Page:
How to detect if a vector is FP constant?

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How to detect if a vector is FP constant?

Hadley Wickham-2
Hi all,

What's the equivalent to length(unique(x)) == 1 if want to ignore
small floating point differences?  Should I look at diff(range(x)) or
sd(x) or something else?  What cut off should I use?

If it helps to be explicit, I'm interested in detecting when a vector
is constant for the purpose of visual display.  In other words, if I
rescale x to [0, 1] do I have enough precision to get at least 100
unique values.

Thanks!

Hadley

--
Assistant Professor / Dobelman Family Junior Chair
Department of Statistics / Rice University
http://had.co.nz/

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Re: How to detect if a vector is FP constant?

jones-2
how about

           all.equal(x,rep(mean(x),length(x)))
or

           all.equal(x,rep(mean(x),length(x), tolerance=...)

albyn

On Mon, Nov 08, 2010 at 06:45:00PM -0600, Hadley Wickham wrote:

> Hi all,
>
> What's the equivalent to length(unique(x)) == 1 if want to ignore
> small floating point differences?  Should I look at diff(range(x)) or
> sd(x) or something else?  What cut off should I use?
>
> If it helps to be explicit, I'm interested in detecting when a vector
> is constant for the purpose of visual display.  In other words, if I
> rescale x to [0, 1] do I have enough precision to get at least 100
> unique values.
>
> Thanks!
>
> Hadley
>
> --
> Assistant Professor / Dobelman Family Junior Chair
> Department of Statistics / Rice University
> http://had.co.nz/
>
> ______________________________________________
> [hidden email] mailing list
> https://stat.ethz.ch/mailman/listinfo/r-help
> PLEASE do read the posting guide http://www.R-project.org/posting-guide.html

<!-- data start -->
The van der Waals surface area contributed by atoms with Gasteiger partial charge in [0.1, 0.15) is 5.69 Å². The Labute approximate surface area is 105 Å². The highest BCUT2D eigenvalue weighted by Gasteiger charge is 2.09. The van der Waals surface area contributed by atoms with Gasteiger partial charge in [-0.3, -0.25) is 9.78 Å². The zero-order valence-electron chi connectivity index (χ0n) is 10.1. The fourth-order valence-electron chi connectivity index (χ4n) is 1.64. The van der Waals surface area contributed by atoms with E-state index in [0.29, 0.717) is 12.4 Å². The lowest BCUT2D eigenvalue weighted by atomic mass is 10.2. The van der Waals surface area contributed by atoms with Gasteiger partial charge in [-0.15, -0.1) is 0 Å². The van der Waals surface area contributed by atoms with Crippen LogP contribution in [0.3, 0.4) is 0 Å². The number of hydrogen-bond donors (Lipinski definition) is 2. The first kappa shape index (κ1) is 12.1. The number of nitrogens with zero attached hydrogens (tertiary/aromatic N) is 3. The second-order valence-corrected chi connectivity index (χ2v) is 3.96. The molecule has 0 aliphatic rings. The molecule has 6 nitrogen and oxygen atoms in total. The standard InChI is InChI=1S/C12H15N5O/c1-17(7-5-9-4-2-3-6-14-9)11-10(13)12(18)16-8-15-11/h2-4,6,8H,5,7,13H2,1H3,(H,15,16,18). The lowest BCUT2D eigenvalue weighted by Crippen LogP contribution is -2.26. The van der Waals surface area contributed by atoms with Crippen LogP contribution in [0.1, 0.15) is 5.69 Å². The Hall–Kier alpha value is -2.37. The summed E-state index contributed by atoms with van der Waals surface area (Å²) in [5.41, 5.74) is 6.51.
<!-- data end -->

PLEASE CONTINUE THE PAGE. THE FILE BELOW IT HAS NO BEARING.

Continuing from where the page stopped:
> and provide commented, minimal, self-contained, reproducible code.
>

--
Albyn Jones
Reed College
[hidden email]

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Re: How to detect if a vector is FP constant?

Joshua Wiley-2
In reply to this post by Hadley Wickham-2
On Mon, Nov 8, 2010 at 4:45 PM, Hadley Wickham <[hidden email]> wrote:
> Hi all,
>
> What's the equivalent to length(unique(x)) == 1 if want to ignore
> small floating point differences?  Should I look at diff(range(x)) or

I think this does what you want (borrowing from all.equal.numeric):

all(abs((x - mean(x))) < .Machine$double.eps^0.5)

with a vector of length 1 million, it took .076 seconds on a fairly old system.

Josh


> sd(x) or something else?  What cut off should I use?
>
> If it helps to be explicit, I'm interested in detecting when a vector
> is constant for the purpose of visual display.  In other words, if I
> rescale x to [0, 1] do I have enough precision to get at least 100
> unique values.
>
> Thanks!
>
> Hadley
>
> --
> Assistant Professor / Dobelman Family Junior Chair
> Department of Statistics / Rice University
> http://had.co.nz/
>
> ______________________________________________
> [hidden email] mailing list
> https://stat.ethz.ch/mailman/listinfo/r-help
> PLEASE do read the posting guide http://www.R-project.org/posting-guide.html
> and provide commented, minimal, self-contained, reproducible code.
>



--
Joshua Wiley
Ph.D. Student, Health Psychology
University of California, Los Angeles
http://www.joshuawiley.com/

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Re: How to detect if a vector is FP constant?

Hadley Wickham-2
> I think this does what you want (borrowing from all.equal.numeric):
>
> all(abs((x - mean(x))) < .Machine$double.eps^0.5)
>
> with a vector of length 1 million, it took .076 seconds on a fairly old system.

Hmmm, maybe I want:

all.equal(min(x), max(x))

?

Hadley

--
Assistant Professor / Dobelman Family Junior Chair
Department of Statistics / Rice University
http://had.co.nz/

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Re: How to detect if a vector is FP constant?

Richard M. Heiberger
The games we play in zapsmall might apply to your current question.
zapsmall rounds to a specified number of digits.
The initial intent of zapsmall was to display 10^(-16) as 0.
Rich

> tmp <- c(1, 1 + c(-1,1)*10^(-14))
> tmp
[1] 1 1 1
> unique(tmp)
[1] 1 1 1
> unique(zapsmall(tmp))
[1] 1
>

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